JWY Senior Member

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    I had a client who custom built a 55' long-range steel trawler (remember Sand Pebble at one of our early YF rendezvous?) He included a generous crew suite with the intentions of cruising the world, just him and his wife. But, when he thought the sun might be setting, he planned on bringing a doctor aboard as crew. Let the doctor keep him healthy until it's time to throw him (the body, not the doc) overboard. I thought it was brilliant.

    I know many ER doctors (my first husband was one) and it's a crazy lot in general. Put your eccentricities to good use: I say go for it!
  17. leeky

    leeky Senior Member

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    Can you explain why you think this is true? I can't.
  18. Capt J

    Capt J Senior Member

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    I can't either. I have seen over-qualified employees who have been there/done that/made their money in a field, and now are taking a job that they enjoy because they do like to work, will stay a long time in that job, and want a job they like (for whatever reason) and the money is not the motivating factor.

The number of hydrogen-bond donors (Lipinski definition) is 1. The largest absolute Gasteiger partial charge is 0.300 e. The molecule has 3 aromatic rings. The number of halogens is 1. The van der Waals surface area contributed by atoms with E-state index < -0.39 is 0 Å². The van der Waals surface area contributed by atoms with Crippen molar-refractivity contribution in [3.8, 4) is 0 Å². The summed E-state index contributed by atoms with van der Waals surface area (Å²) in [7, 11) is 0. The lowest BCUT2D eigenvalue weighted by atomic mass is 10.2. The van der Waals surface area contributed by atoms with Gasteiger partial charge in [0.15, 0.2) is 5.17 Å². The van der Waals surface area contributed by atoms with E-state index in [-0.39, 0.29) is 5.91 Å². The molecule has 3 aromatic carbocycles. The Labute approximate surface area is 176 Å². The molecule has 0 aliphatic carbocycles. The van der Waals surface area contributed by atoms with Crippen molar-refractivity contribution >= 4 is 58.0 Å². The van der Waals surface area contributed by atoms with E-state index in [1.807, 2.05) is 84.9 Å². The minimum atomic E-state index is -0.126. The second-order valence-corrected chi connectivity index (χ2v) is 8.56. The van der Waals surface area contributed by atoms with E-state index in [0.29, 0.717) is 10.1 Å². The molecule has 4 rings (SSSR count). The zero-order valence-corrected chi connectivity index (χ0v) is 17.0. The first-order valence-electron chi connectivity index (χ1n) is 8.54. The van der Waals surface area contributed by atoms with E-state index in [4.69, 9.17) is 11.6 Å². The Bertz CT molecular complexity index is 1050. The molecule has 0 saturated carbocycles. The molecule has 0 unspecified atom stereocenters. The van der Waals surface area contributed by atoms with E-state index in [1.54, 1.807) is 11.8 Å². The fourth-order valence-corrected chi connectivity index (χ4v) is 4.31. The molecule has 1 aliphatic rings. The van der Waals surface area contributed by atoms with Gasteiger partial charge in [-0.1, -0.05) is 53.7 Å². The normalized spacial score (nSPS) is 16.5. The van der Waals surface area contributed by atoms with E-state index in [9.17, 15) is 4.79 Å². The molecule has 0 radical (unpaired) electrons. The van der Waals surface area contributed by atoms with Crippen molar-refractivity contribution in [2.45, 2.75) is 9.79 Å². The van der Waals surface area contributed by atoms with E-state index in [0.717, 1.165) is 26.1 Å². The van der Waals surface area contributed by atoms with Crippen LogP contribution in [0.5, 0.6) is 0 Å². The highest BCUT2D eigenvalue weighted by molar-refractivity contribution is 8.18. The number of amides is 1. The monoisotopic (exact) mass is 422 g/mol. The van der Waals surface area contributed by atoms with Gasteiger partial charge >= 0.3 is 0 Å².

19. olderboater

    olderboater Senior Member

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    I think many employers believe that. I don't. I look at logical reasons. I would want to know why they're willing to step back. In today's world, many highly skilled people end up out of jobs through no fault of their own and they're often more than willing to take a lesser position in the right company. We have several people in our company heading areas that they once ran for much larger companies but they wanted out of that world.
  20. NYCAP123

    NYCAP123 Senior Member

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    Over qualitied workers get bored and disgruntled. They don't like taking orders or instruction from people they consider inferior. CEO's may be able to sweep floors, but they won't last doing it day in and day out year after year.